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A new president for the Society

John Geiger, new president of The Royal Canadian Geographical Society (Photo: Daniel J. Catt)

John Geiger was elected the 13th president of The Royal Canadian Geographical Society in November, replacing Gisèle Jacob, who served for six years. Like a number of his predecessors, Geiger is passionate about exploration, the topic of his best-selling books, which include The Third Man Factor: Surviving the Impossible (2009) and Frozen in Time: The Fate of the Franklin Expedition (2007). Born in Ithaca, New York, and a graduate of history at the University of Alberta, Geiger is currently the editorial board editor at The Globe and Mail and a Senior Fellow at the University of Toronto’s Massey College. He has served as a Governor of the Society, chair of its Expeditions Committee and vice-president of its Board of Governors. Geiger recently sat down with Canadian Geographic to discuss his vision for the Society.

CG: After you were elected a Fellow of the Society in 2003, the first committee you joined was the Expeditions Committee. Was it because of your inherent interest in exploration and expeditions?

JG: Yes, I think so. I undertook and participated in some fieldwork with Owen Beattie, an anthropologist at the University of Alberta. I wrote Frozen in Time with Owen, which was a best-seller in Canada. And from that, we did some work on the James Knight expedition of 1719, the only other Arctic expedition that ended with no survivors. That involved spending some field seasons on Marble Island, off the coast of Hudson Bay near Rankin Inlet.

CG: Is one of your goals to renew the purpose of the Society’s expeditions program, to branch out into bigger journeys?

JG: I would hope the expeditions program will continue to grow. We have one full corporate sponsor we’re very grateful to RBC for its support but we hope to add one or two major expeditions each year. The Royal Canadian Geographical Society is the best organization in Canada to undertake this kind of work. We are the ground zero for geography and exploration in Canada.

It’s an exciting time. I think the interest in expeditions is increasing annually. There are more and more people interested in pushing boundaries, oddly, given that so much of the world has been explored. There’s still this urge, this desire, to get out and put yourself at risk and to expose yourself to experiences that others have perhaps not encountered.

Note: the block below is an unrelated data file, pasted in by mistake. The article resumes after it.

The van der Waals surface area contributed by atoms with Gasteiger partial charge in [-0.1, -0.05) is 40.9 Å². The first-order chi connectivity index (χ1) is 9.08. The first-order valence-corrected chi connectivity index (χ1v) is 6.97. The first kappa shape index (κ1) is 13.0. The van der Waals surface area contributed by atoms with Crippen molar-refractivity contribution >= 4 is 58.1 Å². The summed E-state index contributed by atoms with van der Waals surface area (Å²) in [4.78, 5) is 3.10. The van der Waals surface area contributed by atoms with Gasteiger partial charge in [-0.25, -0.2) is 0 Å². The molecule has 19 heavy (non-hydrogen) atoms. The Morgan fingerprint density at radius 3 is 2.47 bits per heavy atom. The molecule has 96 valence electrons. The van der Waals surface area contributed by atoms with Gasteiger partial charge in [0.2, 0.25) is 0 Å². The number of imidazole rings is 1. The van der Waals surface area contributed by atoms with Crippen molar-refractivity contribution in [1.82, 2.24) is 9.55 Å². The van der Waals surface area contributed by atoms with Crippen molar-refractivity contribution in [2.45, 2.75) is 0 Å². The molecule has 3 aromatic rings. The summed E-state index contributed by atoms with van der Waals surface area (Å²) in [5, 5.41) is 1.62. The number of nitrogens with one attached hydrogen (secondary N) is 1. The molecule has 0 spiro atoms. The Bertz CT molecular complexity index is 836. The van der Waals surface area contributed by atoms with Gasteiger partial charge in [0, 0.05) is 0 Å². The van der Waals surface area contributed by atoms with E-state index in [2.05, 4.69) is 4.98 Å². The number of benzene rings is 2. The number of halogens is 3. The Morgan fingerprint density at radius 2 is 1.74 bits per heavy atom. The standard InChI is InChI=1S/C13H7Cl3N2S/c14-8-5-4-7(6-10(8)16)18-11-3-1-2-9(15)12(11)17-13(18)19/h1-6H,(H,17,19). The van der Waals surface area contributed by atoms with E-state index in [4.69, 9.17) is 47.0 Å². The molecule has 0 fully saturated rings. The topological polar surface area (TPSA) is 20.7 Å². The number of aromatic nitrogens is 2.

CG: In a more general sense, what are your priorities for the Society?

JG: The Society is evolving at a tremendous rate. We’ve almost doubled the size of the College of Fellows in the past two years. We’re reaching people in all corners of the country. I’m the first president from outside the Ottawa area in the history of the Society. I’m also the youngest. Maybe that tells you something about the way the Society is changing. I think it’s very important that we communicate what the Society is to the public. As you know, the vision of the Society is to make Canada better known to Canadians and to the world. My vision is to make the Society better known to Canadians and to the world. It’s a very important organization, and it does tremendously important work in geographic literacy.

CG: You mentioned you’re the youngest incoming president. What about the need to become, as an organization, younger and more diverse to try to reflect the country’s population?

JG: One of the points I’ll be emphasizing during my term is the need for the Society to be representative of Canada. The face of Canada has changed radically, and I think we have a real responsibility as an organization to reach into communities of new Canadians. Over the years, the Society may not have been as representative as it should be, but that’s changing.

CG: Perhaps one of the most important ways to achieve that is through our educational programs. What is your sense of what we’re accomplishing now, and what do you think we could be doing better?

JG: I think the Society has done an exceptional job through the Canadian Council for Geographic Education and the Geography Challenge, which are tremendous ways to engage young people. I don’t know of an organization that has better reach into the classroom. We have that because of our tremendous reputation, because of our independence, because the school systems and teachers know that we have no agenda. Our agenda is simply to educate young people about the importance of geography. Few countries have an organization like ours, with the kind of impact in schools the RCGS has had. It’s a tremendous legacy, and it’s a great responsibility to ensure that that continues. That’s always got to be a priority for the Society.

(Originally published in Canadian Geographic January/February 2011, The Inside Story)

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